I have only read one book set in Palestine before this, and to be fair I had no expectations of what kind of books I could find. The selection was slim, but I managed to find Men in the Sun, and other Palestinian Stories by Ghassan Kanafani. Men in the Sun was first published in 1962, and it came out as a film in 1972. Sadly, it is still a relevant story in our times. The author and his car were blown up in 1972 in Lebanon.
The most memorable story is the one mentioned in the title. Three men, Abu Qais, Assad, and Marawan, want to escape the refugee camp in Iraq to go to Kuwait, where they think they will be able to find work, and send money back home to their families. They separately negotiate with The Fat Man about how to illegally get to Kuwait. After they are done with the negotiations they get on the road, hiding, when they have to, in a water tank.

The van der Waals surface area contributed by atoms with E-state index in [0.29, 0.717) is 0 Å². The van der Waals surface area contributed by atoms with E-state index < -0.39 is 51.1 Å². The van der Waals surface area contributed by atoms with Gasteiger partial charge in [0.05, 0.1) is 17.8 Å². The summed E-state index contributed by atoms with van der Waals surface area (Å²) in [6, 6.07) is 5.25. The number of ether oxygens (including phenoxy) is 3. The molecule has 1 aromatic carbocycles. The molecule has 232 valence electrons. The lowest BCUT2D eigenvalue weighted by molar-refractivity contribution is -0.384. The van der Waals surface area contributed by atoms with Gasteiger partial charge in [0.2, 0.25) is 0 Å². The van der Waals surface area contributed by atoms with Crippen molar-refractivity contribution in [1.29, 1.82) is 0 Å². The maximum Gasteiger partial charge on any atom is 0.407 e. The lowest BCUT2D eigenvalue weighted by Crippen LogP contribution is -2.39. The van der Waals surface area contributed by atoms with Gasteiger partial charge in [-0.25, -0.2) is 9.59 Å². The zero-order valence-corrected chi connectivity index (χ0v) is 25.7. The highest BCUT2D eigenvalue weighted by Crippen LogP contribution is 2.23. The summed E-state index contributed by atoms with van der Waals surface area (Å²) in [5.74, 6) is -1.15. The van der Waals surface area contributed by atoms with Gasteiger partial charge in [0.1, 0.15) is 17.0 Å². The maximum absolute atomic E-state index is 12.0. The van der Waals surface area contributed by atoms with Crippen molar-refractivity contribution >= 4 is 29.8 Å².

Kanafani was a political activist and writer. His stories show the despair of people in the region. Poverty is a main theme in the book, and so is defeat, but the stories are still readable and enjoyable, despite the gruesomeness. Even though he had a deep attachment to politics and his cause, this not does overshadow the stories.
The desperate situation of people all around the globe has not vanished anywhere, instead it seems to be steadily growing. Finding a way to stay alive should not be a common nomination amongst so many people. It is easy to understand that many individuals try to find a better solution; escaping the current situation seems to be the fastest solutions, but it usually costs money, and it is risky business.
It is a good story for everyone to read. It gives an insight what it might be like living in poverty, fear, surrounded by diseases and desperation. Nearly 60 years after the story was written and it seems like nothing has changed. Maybe something has. I can imagine that greater risks are taken nowadays, the expenses of illegally escaping the old life have gone up, and even bigger criminals get a big cut of it all. Playing with human lives. Devastating.